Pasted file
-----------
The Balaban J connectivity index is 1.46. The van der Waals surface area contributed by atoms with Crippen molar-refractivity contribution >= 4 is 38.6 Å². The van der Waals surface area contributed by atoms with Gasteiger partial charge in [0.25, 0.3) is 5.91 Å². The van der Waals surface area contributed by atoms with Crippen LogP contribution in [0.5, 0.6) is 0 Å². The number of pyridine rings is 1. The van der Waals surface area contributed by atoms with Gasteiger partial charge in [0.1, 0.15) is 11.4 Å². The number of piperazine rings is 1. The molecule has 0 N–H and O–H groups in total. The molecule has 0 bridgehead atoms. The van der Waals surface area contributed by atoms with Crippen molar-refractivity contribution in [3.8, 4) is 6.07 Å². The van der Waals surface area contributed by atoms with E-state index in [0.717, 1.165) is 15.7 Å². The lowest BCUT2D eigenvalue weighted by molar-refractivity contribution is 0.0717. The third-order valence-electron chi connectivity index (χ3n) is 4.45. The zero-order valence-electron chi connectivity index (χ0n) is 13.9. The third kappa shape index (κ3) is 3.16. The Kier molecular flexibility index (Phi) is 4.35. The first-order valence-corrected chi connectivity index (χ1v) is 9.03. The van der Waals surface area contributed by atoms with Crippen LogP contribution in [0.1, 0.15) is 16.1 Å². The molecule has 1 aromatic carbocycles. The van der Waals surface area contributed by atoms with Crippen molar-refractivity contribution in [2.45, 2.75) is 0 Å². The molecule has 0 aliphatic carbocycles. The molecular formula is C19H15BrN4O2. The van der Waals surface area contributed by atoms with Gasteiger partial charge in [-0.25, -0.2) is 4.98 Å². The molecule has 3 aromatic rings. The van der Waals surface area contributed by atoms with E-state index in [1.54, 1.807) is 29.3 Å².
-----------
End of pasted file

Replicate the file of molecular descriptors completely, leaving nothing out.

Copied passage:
The Balaban J connectivity index is 1.46. The van der Waals surface area contributed by atoms with Crippen molar-refractivity contribution >= 4 is 38.6 Å². The van der Waals surface area contributed by atoms with Gasteiger partial charge in [0.25, 0.3) is 5.91 Å². The van der Waals surface area contributed by atoms with Crippen LogP contribution in [0.5, 0.6) is 0 Å². The number of pyridine rings is 1. The van der Waals surface area contributed by atoms with Gasteiger partial charge in [0.1, 0.15) is 11.4 Å². The number of piperazine rings is 1. The molecule has 0 N–H and O–H groups in total. The molecule has 0 bridgehead atoms. The van der Waals surface area contributed by atoms with Crippen molar-refractivity contribution in [3.8, 4) is 6.07 Å². The van der Waals surface area contributed by atoms with E-state index in [0.717, 1.165) is 15.7 Å². The lowest BCUT2D eigenvalue weighted by molar-refractivity contribution is 0.0717. The third-order valence-electron chi connectivity index (χ3n) is 4.45. The zero-order valence-electron chi connectivity index (χ0n) is 13.9. The third kappa shape index (κ3) is 3.16. The Kier molecular flexibility index (Phi) is 4.35. The first-order valence-corrected chi connectivity index (χ1v) is 9.03. The van der Waals surface area contributed by atoms with Crippen LogP contribution in [0.1, 0.15) is 16.1 Å². The molecule has 1 aromatic carbocycles. The van der Waals surface area contributed by atoms with Crippen molar-refractivity contribution in [2.45, 2.75) is 0 Å². The molecule has 0 aliphatic carbocycles. The molecular formula is C19H15BrN4O2. The van der Waals surface area contributed by atoms with Gasteiger partial charge in [-0.25, -0.2) is 4.98 Å². The molecule has 3 aromatic rings. The van der Waals surface area contributed by atoms with E-state index in [1.54, 1.807) is 29.3 Å².